Missing the Office

  • Comments posted to this topic are about the item Missing the Office

  • The company I work for has about 120 employees but desks for only 80 or so. We moved to a hot-desk office model during the pandemic and kept it ever since.

    The hot-desk office model is one of the reasons some employees would rather work from home. There they can personalise their desk and make it feel as if it is a part of them — it is their personal space within the working world. Some have invested in expansive monitors, nice work chairs and so on. They may leave photos of loved on their desks. They feel a deeper connection with their job.

    They are spared the indignity of having to put away all of their stuff at the end of the day, an act which says, you only work here. They are spared the hassle of setting up their desk each morning.

    I would prefer a quasi hot-desk model, that is, one moves as the work requires it. If you are in a new project with a new combination of co-workers, then it makes sense to sit down beside them so that the team benefits from proximity. If somebody else would like the desk that you are sitting in, then let them reserve it and they have it next week.

  • I'm sure there are some people who miss being in the office and for some reason, there are people who love that "open floor plan" idea. I could deal with being in an office, but the commute time was definitely a factor against it. The open floor plan was something I absolutely detested - noise and distractions everywhere, sound bouncing off everything, no place to go to actually focus. Add in a commute to a busy downtown with lots of traffic and hard to find parking and I don't ever want a return to that sort of office.

    I know some companies have a policy now of reserving desk space / cubicles for people who will be in the office 3+ days/week. Anyone else gets a first available slot if/when they come in. One company I work with gave their people an option of staying remote and getting that random assignment if they came in or signing up for an office. My co-workers there all opted to stay remote and have regular checkpoints to handle banter and chats and such. It works well for them.  Being remote hasn't stopped the "walk-by" work/conversations too much, either, though they _are_ a bit more work-focused.

    For me, I far prefer the remote work option. I can still communicate with co-workers and get my work done, but have some flexibility to be there for the family or run an errand that's close to home without taking PTO and dealing with a crazy commute to handle all of those. There are some benefits to that office work, but it seems that a lot of the "return to office" push is either from managers who don't think work is getting done because they can't see people or higher-ups looking at their expensive business leases not being used.

  • I am not a fan of open workspaces. When I am working, I do not want to be able to see anyone nor do I want to be seen. I am too easily distracted.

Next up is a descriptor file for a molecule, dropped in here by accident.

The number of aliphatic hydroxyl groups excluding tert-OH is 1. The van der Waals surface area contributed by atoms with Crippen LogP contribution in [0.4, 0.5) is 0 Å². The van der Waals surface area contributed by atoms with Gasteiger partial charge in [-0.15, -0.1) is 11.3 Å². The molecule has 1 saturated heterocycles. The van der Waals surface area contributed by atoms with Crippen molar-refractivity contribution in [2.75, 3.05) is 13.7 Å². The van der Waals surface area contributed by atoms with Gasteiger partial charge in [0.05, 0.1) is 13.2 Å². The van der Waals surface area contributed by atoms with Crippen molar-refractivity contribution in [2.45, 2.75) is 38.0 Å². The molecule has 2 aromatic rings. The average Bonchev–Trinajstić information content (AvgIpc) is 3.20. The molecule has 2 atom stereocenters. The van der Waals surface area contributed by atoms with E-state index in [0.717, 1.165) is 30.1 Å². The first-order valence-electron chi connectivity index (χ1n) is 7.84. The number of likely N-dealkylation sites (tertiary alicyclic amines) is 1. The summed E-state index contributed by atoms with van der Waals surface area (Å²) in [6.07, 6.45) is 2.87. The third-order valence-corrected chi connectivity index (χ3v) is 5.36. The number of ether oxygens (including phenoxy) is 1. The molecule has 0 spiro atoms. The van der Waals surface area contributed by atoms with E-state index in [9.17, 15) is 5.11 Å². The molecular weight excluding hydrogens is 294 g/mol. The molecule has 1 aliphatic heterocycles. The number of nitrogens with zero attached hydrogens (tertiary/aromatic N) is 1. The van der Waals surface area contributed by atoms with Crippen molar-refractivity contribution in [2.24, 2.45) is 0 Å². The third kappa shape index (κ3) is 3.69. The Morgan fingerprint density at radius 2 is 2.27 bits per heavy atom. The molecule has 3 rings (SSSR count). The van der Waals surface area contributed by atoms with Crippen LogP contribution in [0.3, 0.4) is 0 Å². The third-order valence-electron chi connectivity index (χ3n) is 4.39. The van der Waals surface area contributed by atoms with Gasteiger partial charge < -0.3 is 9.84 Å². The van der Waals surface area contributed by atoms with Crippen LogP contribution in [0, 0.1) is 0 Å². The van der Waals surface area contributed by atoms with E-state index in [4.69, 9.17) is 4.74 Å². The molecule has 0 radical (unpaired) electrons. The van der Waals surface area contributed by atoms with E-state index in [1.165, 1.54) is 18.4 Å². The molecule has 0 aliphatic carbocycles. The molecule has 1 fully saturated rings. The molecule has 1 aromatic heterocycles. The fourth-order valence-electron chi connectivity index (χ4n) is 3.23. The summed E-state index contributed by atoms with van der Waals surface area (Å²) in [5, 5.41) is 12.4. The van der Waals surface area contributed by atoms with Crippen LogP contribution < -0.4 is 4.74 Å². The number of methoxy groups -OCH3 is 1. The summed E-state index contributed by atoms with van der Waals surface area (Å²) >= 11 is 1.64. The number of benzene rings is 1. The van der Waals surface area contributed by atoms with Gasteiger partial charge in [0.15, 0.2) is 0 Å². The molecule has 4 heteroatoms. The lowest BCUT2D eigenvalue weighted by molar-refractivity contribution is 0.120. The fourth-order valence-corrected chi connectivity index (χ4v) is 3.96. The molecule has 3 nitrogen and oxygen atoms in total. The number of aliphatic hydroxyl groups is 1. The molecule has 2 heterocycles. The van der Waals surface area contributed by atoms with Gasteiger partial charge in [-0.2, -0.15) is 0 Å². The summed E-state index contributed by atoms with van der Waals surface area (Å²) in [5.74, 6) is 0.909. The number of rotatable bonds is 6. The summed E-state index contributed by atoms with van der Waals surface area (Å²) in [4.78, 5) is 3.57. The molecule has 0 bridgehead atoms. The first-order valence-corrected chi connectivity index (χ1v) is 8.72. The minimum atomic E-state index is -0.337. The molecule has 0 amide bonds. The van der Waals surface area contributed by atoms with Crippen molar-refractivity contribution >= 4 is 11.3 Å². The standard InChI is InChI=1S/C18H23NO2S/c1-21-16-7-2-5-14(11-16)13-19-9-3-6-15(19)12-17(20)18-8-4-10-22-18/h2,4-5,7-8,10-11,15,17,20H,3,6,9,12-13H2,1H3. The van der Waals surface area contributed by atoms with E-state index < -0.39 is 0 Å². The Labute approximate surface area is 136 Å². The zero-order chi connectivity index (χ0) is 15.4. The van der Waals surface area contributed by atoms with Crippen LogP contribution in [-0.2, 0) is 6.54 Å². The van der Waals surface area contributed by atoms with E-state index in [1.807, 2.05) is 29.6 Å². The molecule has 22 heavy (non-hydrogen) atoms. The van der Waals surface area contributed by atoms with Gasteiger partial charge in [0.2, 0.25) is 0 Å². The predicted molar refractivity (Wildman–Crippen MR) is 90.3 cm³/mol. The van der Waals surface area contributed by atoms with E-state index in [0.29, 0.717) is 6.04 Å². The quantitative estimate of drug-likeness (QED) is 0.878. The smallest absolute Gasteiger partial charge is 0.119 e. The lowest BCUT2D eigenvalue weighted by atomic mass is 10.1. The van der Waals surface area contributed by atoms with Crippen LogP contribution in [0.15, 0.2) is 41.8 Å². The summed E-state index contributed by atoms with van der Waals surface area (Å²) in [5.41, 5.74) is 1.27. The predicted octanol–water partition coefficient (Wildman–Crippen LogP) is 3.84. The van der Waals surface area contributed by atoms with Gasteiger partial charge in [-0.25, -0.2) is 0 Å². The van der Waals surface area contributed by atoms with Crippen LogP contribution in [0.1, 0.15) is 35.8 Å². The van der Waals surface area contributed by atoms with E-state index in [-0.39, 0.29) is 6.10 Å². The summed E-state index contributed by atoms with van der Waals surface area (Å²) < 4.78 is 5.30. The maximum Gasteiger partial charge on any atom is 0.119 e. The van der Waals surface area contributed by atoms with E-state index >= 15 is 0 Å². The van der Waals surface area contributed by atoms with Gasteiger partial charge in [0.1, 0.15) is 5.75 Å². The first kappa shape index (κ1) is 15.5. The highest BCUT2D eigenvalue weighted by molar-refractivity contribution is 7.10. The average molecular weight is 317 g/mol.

I think one needs to be intentional about interacting with their coworkers. This applies to both in-person and remote work. It is certainly easier for that to happen when everyone is in an office but its not guaranteed.

    I found this article about cubes rather interesting:

    Bring Office Cubicles Back; Improve Employee Productivity, Hybrid Work (businessinsider.com)

  • The office environment you described, Steve, would be a nightmare for me. I've been forced back to the office, with no reason given. It was an order. I now work in a cube farm that is loud, noisy, and highly disruptive. There's a manager in a cube nearby who stands almost all day. He's on the phone most of the day, talking very loudly as if he thinks it requires him to shout at whoever he's talking to for them to hear him. I'm ruining my hearing because I wear a headset playing music as loudly as I can handle, trying to drown out the noise and distractions around me.

    Furthermore, as it just so happens the culture here, at least among the developers, is we all work alone. All collaboration is done via MS Teams or email. As my colleagues say, I'm doing at the office what I would do at home.

    In March 2020, when we were all ordered to work from home (WFH), it was the first experience I'd ever had WFH. I'd never heard of WFH, until the COVID pandemic. I fell in love with WFH, because of the hours I gained not having to commute!! I was able to re-engage with my wife and family. I was able to have a life, again. For two years I felt that WFH was the only way to work. But as I read online of how some people missed the in-office experience, I realized that my insisting everyone WFH, is wrong. I now know that WFH, especially full time as I'd like to, isn't for everyone. It is for me, but I'm not going to force it on others. Unfortunately, there are employers who feel that the only way of working is everyone in the office, all the time, and they refuse to discuss it with their employees.

    Kindest Regards, Rod Connect with me on LinkedIn.

  • Teams might be close in some places I've worked, but the entire company at JD Edwards felt like a family of people who were working together.

    I'm not a fan of comparisons made between family and the people you work with.  I absolutely detest when management insists on referring to employees as family. "We are all part of the company xyz family." *puke* I understand most of us spend just as much time with our co-workers as our family, but family is so much more than the time you spend with people.

    Whenever I read accounts from people who prefer in-office, my mind always wonders two things: 1. Are they management types who believe people would be more efficient if they worked together in an office? 2. Are they especially lonely and crave contact with other people?  (This is reinforced by the coworkers who corner you in your cube and won't stop talking for half an hour or longer.) I say "especially lonely" on purpose, because in today's screen-oriented and hyper-individualized world, most people are lonely on some level, and many may not even realize it.  Everyone needs community of some sort and I suspect many don't know how to find it.  Falling back on employers to provide community seems dangerous.  That isn't when employment is for. What happens if your employment is terminated? What happens if you get a new boss who is awful?  What happens if your coworkers move on? Seems like a recipe for depression.